A meditation on Avatar, the cost of art, and Africa
As many chose to do, we spent a few hours of our holiday season sequestered in a warm, dark place, surrounded by friends and family, watching James Cameron’s $250-million epic film, Avatar, though not in 3D.
It is, by way of passing praise, a monumental kind of accomplishment, beautiful to behold, and not terribly subtle in its message.
Absent that night, though she has been around us much these last few months, is a young friend and sometime employee, now in her early 30s and just returned from three years with the Peace Corps in Africa.
She is one who belongs, to borrow from Robert Service, to “…the race of men who won’t fit in/A race that can’t stay still/So they break the hearts of kith and kin/and roam the world at will.” At the end of each journey she returns to her college job because we will always welcome her back and because she needs sometimes – especially this time, after three years living in a very different place, with very different rules – to be around people who understand her need to reimmerse herself in our society.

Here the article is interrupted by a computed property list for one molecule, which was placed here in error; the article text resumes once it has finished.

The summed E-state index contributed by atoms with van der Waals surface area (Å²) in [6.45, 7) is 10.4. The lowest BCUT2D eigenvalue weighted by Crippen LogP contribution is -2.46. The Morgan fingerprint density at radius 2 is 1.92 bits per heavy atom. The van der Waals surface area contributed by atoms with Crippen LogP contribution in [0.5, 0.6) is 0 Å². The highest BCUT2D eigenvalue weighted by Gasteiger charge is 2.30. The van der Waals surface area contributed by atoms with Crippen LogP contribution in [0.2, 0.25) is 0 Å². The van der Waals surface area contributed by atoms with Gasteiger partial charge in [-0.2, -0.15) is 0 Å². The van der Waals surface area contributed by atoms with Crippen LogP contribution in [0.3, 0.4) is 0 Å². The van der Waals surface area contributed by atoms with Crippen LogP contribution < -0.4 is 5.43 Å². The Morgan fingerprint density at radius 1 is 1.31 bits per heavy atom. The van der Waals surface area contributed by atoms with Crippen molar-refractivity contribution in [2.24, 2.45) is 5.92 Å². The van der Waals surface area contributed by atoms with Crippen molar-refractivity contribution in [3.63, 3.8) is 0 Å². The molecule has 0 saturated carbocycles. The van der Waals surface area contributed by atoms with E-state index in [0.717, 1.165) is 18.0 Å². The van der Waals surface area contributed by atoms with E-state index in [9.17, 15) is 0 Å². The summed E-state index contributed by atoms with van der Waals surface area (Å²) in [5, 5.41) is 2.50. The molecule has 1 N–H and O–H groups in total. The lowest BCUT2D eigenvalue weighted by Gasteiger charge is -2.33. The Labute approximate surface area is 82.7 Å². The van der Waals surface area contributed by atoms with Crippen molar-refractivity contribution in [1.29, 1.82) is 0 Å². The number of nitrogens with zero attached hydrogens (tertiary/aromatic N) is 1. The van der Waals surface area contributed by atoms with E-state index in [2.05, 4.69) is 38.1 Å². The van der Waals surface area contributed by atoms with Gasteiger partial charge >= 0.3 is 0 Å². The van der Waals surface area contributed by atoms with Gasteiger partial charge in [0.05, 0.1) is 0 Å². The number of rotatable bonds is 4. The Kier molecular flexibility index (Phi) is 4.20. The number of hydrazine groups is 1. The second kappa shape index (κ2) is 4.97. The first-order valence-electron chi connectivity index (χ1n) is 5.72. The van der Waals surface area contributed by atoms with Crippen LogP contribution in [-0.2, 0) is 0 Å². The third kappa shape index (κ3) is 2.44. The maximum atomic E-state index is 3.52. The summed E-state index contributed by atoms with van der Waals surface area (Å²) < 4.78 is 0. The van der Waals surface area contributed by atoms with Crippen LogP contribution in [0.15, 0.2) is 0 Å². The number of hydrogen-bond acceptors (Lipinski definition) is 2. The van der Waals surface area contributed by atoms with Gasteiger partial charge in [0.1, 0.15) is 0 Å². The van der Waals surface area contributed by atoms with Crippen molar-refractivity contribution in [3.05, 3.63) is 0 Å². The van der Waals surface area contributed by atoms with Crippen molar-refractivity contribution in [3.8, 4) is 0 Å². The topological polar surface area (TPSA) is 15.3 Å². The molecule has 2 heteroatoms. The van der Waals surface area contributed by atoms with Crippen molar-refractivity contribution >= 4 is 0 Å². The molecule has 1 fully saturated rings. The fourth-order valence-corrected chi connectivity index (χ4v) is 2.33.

She is, then, in a small way, one of the archetypes offered up in Avatar. (If you’ve not yet seen the film, I fear some spoilage is to follow; it is unavoidable.) The premise of Avatar is that mankind (sexist language intended) has ruined and denuded its home planet, and has begun the difficult and expensive process of extracting resources from other planets. In this case, the planet is called Pandora, and it happens to be inhabited by a dizzying array of creatures who bear passing resemblance to dinosaurs and a mashup of indigenous cultures from around the globe.
In its way Avatar offers a typical liberal Hollywood kind of message, railing against colonialism, capitalism, racism (species-ism, in this case), and man’s general inhumanity (sexist language again intended).
And yet it doubles back upon itself.
We are, for example, asked to believe that a marine corporal from our culture has such skill and wisdom and heart that he can rise to lead the indigenous cultures in a righteous spear and bow revolt which defeats his own space-born brethren.
And we are asked to believe that this piece of…art, I suppose we should concede…is worth having spent $250 million on. It is, apparently, the most money ever spent to make a movie. Regardless, it’s a lot of money.
I wondered, as we left the building and the world James Cameron and his very special effects crew had so carefully created, what our friend could have done in Africa with that pile of money. And what it says about us that Cameron and co-producer Jon Landau (Bruce Springsteen’s manager) could raise $250-million to make a movie, but not to make a difference.